Lighthouses and Relaying

Constellation uses a P2P protocol to connect to your devices. This means that your devices will try to connect to each other directly. However, this is not always possible. For example, if you are behind a CGNAT, you will not be able to connect to your devices. In this case, you can use a lighthouse. A lighthouse is a device that is publicly accessible, and that will relay the request for you. You can think of it as some kind of "guide" for your requests.

By default the traffic will not go through the lighthouse, but if the direct connection fails, it will relay the traffic, assuming you enabled the relay option.

CGNAT and various multi-server setups

The power of this technology lies in its Mesh VPN capabilities. Even if your main server at home is behind a CGNAT, you can still connect to it from anywhere in the world. You can also connect multiple servers together, and they will be able to communicate with each other. For example, you can have a server at home, and a server in the cloud, and they will be able to communicate with each other in a secured, encrypted tunnel.

In order to achieve this: * Create a Constellation network in your main server * Create a lighthouse type of device * Download the config file, and upload it to your secondary server * Add devices on your main server to connect

A simple $5 DigitalOcean droplet can be used as a lighthouse, and you can connect to your home server from anywhere securely. It is also important as of 0.10 that you create the lighthouses before connecting the clients (this will be further improved in the future).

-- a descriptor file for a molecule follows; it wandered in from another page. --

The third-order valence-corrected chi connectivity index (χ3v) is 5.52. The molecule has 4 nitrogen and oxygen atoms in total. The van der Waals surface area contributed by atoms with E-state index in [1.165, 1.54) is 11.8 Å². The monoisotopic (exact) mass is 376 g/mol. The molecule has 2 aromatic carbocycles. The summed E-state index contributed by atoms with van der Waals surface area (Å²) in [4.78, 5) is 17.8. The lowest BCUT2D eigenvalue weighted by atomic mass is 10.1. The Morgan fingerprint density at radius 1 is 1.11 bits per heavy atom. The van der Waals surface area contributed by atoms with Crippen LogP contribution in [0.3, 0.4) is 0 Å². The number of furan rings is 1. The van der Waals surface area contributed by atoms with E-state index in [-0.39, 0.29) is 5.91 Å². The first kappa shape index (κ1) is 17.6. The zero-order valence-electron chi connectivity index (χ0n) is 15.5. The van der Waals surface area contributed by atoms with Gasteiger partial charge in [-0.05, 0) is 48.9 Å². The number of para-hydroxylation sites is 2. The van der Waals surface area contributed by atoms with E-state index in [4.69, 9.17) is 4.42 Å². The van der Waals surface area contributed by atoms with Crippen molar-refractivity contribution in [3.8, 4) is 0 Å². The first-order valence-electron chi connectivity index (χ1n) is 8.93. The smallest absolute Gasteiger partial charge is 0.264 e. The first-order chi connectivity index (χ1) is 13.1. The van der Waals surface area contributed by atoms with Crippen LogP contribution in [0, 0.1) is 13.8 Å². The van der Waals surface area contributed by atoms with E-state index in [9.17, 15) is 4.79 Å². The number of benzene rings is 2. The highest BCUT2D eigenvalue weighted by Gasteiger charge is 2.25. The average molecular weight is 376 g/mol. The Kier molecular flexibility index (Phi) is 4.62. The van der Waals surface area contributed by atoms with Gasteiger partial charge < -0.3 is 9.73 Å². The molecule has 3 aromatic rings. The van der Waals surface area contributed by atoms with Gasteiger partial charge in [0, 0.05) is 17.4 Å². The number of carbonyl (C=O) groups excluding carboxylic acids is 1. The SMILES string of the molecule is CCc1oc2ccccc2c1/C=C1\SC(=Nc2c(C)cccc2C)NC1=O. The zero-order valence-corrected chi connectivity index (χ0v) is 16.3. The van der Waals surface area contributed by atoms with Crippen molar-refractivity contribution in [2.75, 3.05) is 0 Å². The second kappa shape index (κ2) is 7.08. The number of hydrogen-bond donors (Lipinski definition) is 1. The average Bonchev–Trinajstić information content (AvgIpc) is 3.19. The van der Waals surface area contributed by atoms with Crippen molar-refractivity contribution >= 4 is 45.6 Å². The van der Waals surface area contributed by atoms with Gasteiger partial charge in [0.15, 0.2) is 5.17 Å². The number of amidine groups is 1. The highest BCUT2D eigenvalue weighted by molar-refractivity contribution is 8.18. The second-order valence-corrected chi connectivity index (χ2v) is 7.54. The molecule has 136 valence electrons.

Do not use a firewall to isolate the private server completely, as it will block even the traffic that "respond" to outbound traffic. Instead, use the firewall to block inbound traffic on your public IP, for all port except 4242.

Gateway proxies

Additionally to being a lighthouse, your public server can be used as a gateway to your private assets. Either a secured gateway (within Constellation) or a gateway accepting outside connection. In order to do so, please refer to the URLs section, the part about chaining proxies.

Securing your containers

One appeal of Constellation is the integration to the reverse proxy and the ability to secure your URLs.

Doing so is extremely easy. In your URL management screen, an option called "Restrict to Constellation network" is available. If you enable it, then only devices connected to your network will be able to access this URL. This is useful to expose private URLs to your network.

DNS and Constellation

Constellation has its own internal DNS server. This means that you can use Constellation as an alternative to PiHole and Adguard. You can add ads block lists, and also add your own custom DNS records. This is useful to expose private URLs to your network.

The Constellation private DNS is also integrated to your reverse proxy: Whenever you connect to your constellation, it will overwrite all your URL to use your constellation IPs instead of your public IP. This way, all your connections will be secured through your VPN tunnel.

You can setup your DNS entries in the DNS tab of the constellation page.

P2P and Meshing

Since Constellation is a P2P meshing VPN, it also means that your devices can connect to each other directly. This is useful if you want for example to share some samba shares between your devices, or even play LAN games. Always remember to use the Constellation IP of your devices when doing so, in order for the connection to work.